The building and construction industry has been in the news frequently over recent times for shoddy workmanship, leaks, cracks, and illegal cladding to name just a few exposés.

The construction industry is a mainstay of our economy, the fourth biggest employer[1] in our state alone and a temperature gauge on our economy overall.  The RBA are sensitive to an overheated market, building approvals and clearance rates.  What happens then when there is a failure in confidence in a system so important to the economic health of the state and the nation? This was the task that was Professor Peter Shergold AC and Ms Bronwyn Weir were charged with in their report into the industry, titled ‘Building Confidence – Improving the effectiveness of compliance and enforcement systems for the building and construction industry across Australia’.

The BDAV invited Bronwyn Weir to address the members on the paper; the terms of references, the industry profile, the players, and briefly the recommendations made, twenty-four of them in all.  The report was designed to be read, not filed away to oblivion or briefed to the executive summary only.  Suffice to say it is a concise read.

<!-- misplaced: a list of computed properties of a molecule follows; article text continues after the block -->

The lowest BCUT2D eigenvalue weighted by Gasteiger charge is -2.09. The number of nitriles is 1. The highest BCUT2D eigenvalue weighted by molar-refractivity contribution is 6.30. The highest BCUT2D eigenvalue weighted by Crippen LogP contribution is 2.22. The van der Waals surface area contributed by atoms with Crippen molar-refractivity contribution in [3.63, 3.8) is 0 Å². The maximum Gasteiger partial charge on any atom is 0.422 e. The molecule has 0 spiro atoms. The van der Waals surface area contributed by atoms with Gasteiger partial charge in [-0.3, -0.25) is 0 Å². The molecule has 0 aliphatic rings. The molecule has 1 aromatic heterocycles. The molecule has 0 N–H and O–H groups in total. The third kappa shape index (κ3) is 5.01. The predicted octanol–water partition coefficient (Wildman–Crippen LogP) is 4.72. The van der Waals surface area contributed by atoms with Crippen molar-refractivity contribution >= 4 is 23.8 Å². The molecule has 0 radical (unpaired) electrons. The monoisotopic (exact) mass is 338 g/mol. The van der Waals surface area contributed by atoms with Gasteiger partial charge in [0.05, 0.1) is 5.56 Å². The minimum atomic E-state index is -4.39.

Now nearly 12months on the question is what progress has been made?  A valid question from the floor. The response was akin to an episode of Yes Minister.  In that time, there has been 4 state elections, 3 returned, of the 11 ministers present, at the first round table, only 4 were there in the beginning.  The explanation went on further to say that the states did not want to be told what to do, that other policy areas were prioritised in lieu of re-regulation of the construction industry. It is apparent that both local and state governments are sensitive to what increased regulation would have on the industry and the consequential state revenue derived from that activity.

In a follow up presentation, the VBA representatives failed to explain how the regulator will use their power directly, but rather pointed the finger at the surveyors, architects and designers, engineers and other consultants in the process, to improve the system.  The expression of applying standards through ‘community goggles’, that is peoples’ expectations,  was a statement as toothless as the VBA appeared.

Yet again, it will be private industry, particularly the insurance and finance industry that will secure the impetus of policy change as governments play catchup in restoring confidence in a system that is near to broke.

[1] Dosen & Graham, Victorian Economic Snapshot, No. 1, February 2018, Parliamentary Library & Information Service.